Since it is an official part of the White House record, staffers are monitoring it to obtain policy ideas as well as to gauge public opinion. This is yet another chance to move the Obama administration in the direction of progressive, peace issues.

  2. Eileen Kuch permalink
    April 27, 2010 3:47 pm

    Great idea, Karl. Keeping the White House constantly informed on Iran is one of the best ways of expressing our opinions.

    The proposal from the US, France, and Russia for Iran to exchange its 3.5% enriched uranium with Russia and France for 20% enriched uranium to be used for developing medical isotopes in the treatment of the nation’s cancer patients is a great proposal; and this can ease tensions between the US and Iran.

    There is no legitimate reason for ramping up these tensions. Iran has not attacked any other country – including its neighbors – in over five centuries; so, why harrass it with unnecessary, harsh sanctions? This is only a form of cutting off your nose to spite your face sort of action. Negotiate with the Iranian Government; there are many benefits to be gained here. Iran doesn’t want war; but, we know very well who does. Just tell the insane warmongers: NO WAR! NOT TODAY! NOT TOMORROW! NOT EVER!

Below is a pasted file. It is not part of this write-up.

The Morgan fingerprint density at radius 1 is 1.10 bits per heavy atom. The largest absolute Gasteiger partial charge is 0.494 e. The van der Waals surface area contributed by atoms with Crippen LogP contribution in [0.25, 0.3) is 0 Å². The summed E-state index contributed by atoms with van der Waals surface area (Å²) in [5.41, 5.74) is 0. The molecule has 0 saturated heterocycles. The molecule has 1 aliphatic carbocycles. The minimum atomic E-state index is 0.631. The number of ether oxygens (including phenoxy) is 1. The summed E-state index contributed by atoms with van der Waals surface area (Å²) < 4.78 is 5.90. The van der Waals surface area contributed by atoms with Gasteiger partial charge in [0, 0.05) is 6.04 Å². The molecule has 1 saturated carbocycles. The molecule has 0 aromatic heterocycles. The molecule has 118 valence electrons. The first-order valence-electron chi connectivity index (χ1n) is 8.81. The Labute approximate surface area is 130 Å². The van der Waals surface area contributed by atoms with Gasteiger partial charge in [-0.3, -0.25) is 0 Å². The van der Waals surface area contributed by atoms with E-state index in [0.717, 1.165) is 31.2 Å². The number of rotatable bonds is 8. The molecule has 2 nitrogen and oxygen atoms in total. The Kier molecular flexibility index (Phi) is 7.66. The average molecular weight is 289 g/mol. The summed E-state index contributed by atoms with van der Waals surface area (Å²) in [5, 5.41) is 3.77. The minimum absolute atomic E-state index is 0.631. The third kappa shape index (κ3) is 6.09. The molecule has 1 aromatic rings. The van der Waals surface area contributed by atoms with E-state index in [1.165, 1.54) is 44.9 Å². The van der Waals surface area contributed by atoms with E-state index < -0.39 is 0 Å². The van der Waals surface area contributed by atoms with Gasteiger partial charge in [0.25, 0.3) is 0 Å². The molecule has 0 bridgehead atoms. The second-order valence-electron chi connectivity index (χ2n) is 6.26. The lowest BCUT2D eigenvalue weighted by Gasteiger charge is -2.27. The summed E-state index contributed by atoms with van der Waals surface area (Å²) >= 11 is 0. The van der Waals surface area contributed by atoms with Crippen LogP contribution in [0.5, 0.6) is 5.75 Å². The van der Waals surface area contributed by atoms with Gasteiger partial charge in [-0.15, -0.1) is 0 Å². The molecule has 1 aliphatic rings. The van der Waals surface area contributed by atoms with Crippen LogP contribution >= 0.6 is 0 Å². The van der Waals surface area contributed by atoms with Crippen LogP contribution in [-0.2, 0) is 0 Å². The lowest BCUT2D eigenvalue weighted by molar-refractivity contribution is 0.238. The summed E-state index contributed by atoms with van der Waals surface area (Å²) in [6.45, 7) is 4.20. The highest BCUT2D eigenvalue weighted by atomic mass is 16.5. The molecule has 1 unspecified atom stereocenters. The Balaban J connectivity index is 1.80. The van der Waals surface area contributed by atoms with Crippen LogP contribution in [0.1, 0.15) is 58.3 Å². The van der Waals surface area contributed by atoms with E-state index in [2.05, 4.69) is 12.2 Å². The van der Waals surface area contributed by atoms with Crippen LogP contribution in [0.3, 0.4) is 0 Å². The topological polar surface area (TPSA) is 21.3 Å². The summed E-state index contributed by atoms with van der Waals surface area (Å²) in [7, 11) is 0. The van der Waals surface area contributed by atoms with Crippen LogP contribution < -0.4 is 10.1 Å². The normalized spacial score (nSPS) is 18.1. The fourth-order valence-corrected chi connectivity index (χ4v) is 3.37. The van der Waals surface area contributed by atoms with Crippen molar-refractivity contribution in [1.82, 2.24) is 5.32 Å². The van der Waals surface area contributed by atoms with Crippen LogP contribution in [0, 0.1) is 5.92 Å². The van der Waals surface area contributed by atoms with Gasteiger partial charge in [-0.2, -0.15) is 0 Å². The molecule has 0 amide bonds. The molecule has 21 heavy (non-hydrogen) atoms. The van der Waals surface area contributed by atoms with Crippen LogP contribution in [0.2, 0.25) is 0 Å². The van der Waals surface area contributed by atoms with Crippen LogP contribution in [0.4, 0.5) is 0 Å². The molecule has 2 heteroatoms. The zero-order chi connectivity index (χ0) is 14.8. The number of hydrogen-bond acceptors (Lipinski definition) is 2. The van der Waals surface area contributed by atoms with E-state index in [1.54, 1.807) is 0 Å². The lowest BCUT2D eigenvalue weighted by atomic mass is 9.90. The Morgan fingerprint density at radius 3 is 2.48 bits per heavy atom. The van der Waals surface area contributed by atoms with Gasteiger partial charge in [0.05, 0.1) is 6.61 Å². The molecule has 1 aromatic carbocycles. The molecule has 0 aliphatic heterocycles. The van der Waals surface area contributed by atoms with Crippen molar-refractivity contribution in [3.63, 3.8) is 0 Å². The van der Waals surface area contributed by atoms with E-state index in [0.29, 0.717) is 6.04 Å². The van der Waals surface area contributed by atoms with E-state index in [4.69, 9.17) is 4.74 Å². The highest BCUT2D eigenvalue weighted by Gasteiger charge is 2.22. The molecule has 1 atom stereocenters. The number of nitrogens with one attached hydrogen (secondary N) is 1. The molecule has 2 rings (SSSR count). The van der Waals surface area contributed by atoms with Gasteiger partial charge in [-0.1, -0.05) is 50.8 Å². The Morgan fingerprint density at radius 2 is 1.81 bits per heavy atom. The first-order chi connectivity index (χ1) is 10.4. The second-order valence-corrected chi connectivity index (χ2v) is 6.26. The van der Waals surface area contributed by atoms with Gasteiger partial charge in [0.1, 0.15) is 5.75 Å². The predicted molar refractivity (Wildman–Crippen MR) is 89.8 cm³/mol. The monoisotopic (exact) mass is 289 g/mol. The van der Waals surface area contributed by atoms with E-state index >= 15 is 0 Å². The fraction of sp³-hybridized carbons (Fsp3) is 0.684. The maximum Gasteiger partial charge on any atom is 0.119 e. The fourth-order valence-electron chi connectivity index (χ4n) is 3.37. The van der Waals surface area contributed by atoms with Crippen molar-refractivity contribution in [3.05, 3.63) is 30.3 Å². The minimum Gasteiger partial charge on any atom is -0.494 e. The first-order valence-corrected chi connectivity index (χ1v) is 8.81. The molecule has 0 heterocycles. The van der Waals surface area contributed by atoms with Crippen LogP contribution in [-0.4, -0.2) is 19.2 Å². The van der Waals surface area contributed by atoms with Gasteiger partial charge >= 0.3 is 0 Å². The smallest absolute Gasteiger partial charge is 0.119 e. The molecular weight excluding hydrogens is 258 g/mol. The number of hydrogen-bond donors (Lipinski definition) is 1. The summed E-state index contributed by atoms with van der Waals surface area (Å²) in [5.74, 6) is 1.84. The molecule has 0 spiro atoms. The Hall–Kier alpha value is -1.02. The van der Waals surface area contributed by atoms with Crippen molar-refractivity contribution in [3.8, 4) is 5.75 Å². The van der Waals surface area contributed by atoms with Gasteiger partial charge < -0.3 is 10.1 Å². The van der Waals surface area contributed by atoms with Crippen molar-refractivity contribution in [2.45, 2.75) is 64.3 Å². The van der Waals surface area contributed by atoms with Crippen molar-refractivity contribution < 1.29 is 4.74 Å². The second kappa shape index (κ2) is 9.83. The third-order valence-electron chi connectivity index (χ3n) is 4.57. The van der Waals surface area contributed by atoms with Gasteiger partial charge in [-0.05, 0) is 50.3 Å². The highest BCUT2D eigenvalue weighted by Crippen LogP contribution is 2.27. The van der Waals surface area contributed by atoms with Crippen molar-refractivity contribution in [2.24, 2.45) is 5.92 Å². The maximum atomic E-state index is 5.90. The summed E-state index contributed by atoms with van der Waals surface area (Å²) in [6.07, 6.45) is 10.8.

3. Emmett J Murphy permalink
    April 27, 2010 3:50 pm

    Jim Fine makes sense. But the formation of U.S. policy doesn’t seem to me to follow good sense rules. Politics requires some truculence, apparently, some bluster. Jim’s position has neither. It is close to the Quakerly way of reasoning something through, trying to hold it in the Light (even the light of Good Sense), in the quest for a position that is fair to all parties. If Iran s honestly trying to develop nuclear fuel for power and medical uses, this plan would, as Jim says, allow it to forge ahead and clean it from the stasin of weapon quest. If it is being devious it would, as Jim notes, slow the process significantly, allowing time for more data, more diplomacy, and more study of possible interventions. But when has policy ever developed so logically and thoughtfully?

  4. Richard Booth permalink
    April 27, 2010 4:35 pm

    Right on! I agree completely. RTB

  5. Sandra Mackie permalink
    April 27, 2010 5:59 pm

    Great article. Will it take a miracle for the bully in the sandbox to get smart and negotiate – or will we plow ahead with our usual arrogance and unwillingness to give an inch even if it means we lose?

    I recommend the article below for a pragmatic, long term solution.